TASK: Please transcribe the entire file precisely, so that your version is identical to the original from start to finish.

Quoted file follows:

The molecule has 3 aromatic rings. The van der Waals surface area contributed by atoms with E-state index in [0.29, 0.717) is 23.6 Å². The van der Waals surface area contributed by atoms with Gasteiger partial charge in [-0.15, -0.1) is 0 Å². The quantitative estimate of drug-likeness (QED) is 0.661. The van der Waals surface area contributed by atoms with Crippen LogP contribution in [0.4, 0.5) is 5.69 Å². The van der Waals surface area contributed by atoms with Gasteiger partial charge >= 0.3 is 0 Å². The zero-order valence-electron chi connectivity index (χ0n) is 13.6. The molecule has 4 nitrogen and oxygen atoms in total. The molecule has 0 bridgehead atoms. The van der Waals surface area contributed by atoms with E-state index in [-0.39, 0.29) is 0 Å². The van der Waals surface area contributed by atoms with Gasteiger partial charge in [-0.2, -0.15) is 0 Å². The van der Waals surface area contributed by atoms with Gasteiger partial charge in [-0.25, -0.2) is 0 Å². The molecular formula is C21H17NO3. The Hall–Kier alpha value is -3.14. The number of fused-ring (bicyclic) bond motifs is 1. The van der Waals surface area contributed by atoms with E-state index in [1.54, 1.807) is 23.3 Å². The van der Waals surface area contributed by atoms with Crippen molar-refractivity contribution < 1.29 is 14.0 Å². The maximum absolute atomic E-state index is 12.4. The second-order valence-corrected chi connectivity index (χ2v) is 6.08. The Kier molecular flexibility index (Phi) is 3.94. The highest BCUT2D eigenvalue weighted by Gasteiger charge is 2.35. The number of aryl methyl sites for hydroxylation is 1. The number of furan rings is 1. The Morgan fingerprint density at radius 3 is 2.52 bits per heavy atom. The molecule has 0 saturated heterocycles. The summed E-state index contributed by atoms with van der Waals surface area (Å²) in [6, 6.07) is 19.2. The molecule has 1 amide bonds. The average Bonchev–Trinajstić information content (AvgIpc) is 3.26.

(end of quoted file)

The molecule has 3 aromatic rings. The van der Waals surface area contributed by atoms with E-state index in [0.29, 0.717) is 23.6 Å². The van der Waals surface area contributed by atoms with Gasteiger partial charge in [-0.15, -0.1) is 0 Å². The quantitative estimate of drug-likeness (QED) is 0.661. The van der Waals surface area contributed by atoms with Crippen LogP contribution in [0.4, 0.5) is 5.69 Å². The van der Waals surface area contributed by atoms with Gasteiger partial charge >= 0.3 is 0 Å². The zero-order valence-electron chi connectivity index (χ0n) is 13.6. The molecule has 4 nitrogen and oxygen atoms in total. The molecule has 0 bridgehead atoms. The van der Waals surface area contributed by atoms with E-state index in [-0.39, 0.29) is 0 Å². The van der Waals surface area contributed by atoms with Gasteiger partial charge in [-0.2, -0.15) is 0 Å². The van der Waals surface area contributed by atoms with Gasteiger partial charge in [-0.25, -0.2) is 0 Å². The molecular formula is C21H17NO3. The Hall–Kier alpha value is -3.14. The number of fused-ring (bicyclic) bond motifs is 1. The van der Waals surface area contributed by atoms with E-state index in [1.54, 1.807) is 23.3 Å². The van der Waals surface area contributed by atoms with Crippen molar-refractivity contribution < 1.29 is 14.0 Å². The maximum absolute atomic E-state index is 12.4. The second-order valence-corrected chi connectivity index (χ2v) is 6.08. The Kier molecular flexibility index (Phi) is 3.94. The highest BCUT2D eigenvalue weighted by Gasteiger charge is 2.35. The number of aryl methyl sites for hydroxylation is 1. The number of furan rings is 1. The Morgan fingerprint density at radius 3 is 2.52 bits per heavy atom. The molecule has 0 saturated heterocycles. The summed E-state index contributed by atoms with van der Waals surface area (Å²) in [6, 6.07) is 19.2. The molecule has 1 amide bonds. The average Bonchev–Trinajstić information content (AvgIpc) is 3.26.